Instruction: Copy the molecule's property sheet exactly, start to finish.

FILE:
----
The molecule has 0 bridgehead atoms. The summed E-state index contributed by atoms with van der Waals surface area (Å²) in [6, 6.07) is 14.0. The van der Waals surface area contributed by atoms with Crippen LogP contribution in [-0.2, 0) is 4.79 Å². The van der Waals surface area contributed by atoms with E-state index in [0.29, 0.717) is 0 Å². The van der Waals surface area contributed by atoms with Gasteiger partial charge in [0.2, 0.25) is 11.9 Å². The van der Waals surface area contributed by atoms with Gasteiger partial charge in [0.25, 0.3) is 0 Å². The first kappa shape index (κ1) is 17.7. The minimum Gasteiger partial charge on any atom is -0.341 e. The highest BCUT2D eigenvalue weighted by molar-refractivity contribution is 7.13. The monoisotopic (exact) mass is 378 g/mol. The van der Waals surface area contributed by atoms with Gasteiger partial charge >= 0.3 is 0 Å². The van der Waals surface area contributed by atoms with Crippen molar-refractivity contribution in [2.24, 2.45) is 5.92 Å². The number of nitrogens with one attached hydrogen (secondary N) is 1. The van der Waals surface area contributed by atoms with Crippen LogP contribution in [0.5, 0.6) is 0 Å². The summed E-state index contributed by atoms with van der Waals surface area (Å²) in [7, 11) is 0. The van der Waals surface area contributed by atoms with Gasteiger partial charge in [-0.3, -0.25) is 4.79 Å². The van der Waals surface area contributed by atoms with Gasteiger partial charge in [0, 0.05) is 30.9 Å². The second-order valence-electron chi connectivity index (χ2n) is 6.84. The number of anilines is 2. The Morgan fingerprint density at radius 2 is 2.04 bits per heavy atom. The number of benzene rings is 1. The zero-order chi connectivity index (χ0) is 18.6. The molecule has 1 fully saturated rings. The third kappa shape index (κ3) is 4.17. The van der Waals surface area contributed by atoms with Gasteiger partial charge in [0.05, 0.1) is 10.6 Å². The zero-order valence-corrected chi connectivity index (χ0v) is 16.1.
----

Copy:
The molecule has 0 bridgehead atoms. The summed E-state index contributed by atoms with van der Waals surface area (Å²) in [6, 6.07) is 14.0. The van der Waals surface area contributed by atoms with Crippen LogP contribution in [-0.2, 0) is 4.79 Å². The van der Waals surface area contributed by atoms with E-state index in [0.29, 0.717) is 0 Å². The van der Waals surface area contributed by atoms with Gasteiger partial charge in [0.2, 0.25) is 11.9 Å². The van der Waals surface area contributed by atoms with Gasteiger partial charge in [0.25, 0.3) is 0 Å². The first kappa shape index (κ1) is 17.7. The minimum Gasteiger partial charge on any atom is -0.341 e. The highest BCUT2D eigenvalue weighted by molar-refractivity contribution is 7.13. The monoisotopic (exact) mass is 378 g/mol. The van der Waals surface area contributed by atoms with Gasteiger partial charge >= 0.3 is 0 Å². The van der Waals surface area contributed by atoms with Crippen molar-refractivity contribution in [2.24, 2.45) is 5.92 Å². The number of nitrogens with one attached hydrogen (secondary N) is 1. The van der Waals surface area contributed by atoms with Crippen LogP contribution in [0.5, 0.6) is 0 Å². The summed E-state index contributed by atoms with van der Waals surface area (Å²) in [7, 11) is 0. The van der Waals surface area contributed by atoms with Gasteiger partial charge in [-0.3, -0.25) is 4.79 Å². The van der Waals surface area contributed by atoms with Gasteiger partial charge in [0, 0.05) is 30.9 Å². The second-order valence-electron chi connectivity index (χ2n) is 6.84. The number of anilines is 2. The Morgan fingerprint density at radius 2 is 2.04 bits per heavy atom. The number of benzene rings is 1. The zero-order chi connectivity index (χ0) is 18.6. The molecule has 1 fully saturated rings. The third kappa shape index (κ3) is 4.17. The van der Waals surface area contributed by atoms with Gasteiger partial charge in [0.05, 0.1) is 10.6 Å². The zero-order valence-corrected chi connectivity index (χ0v) is 16.1.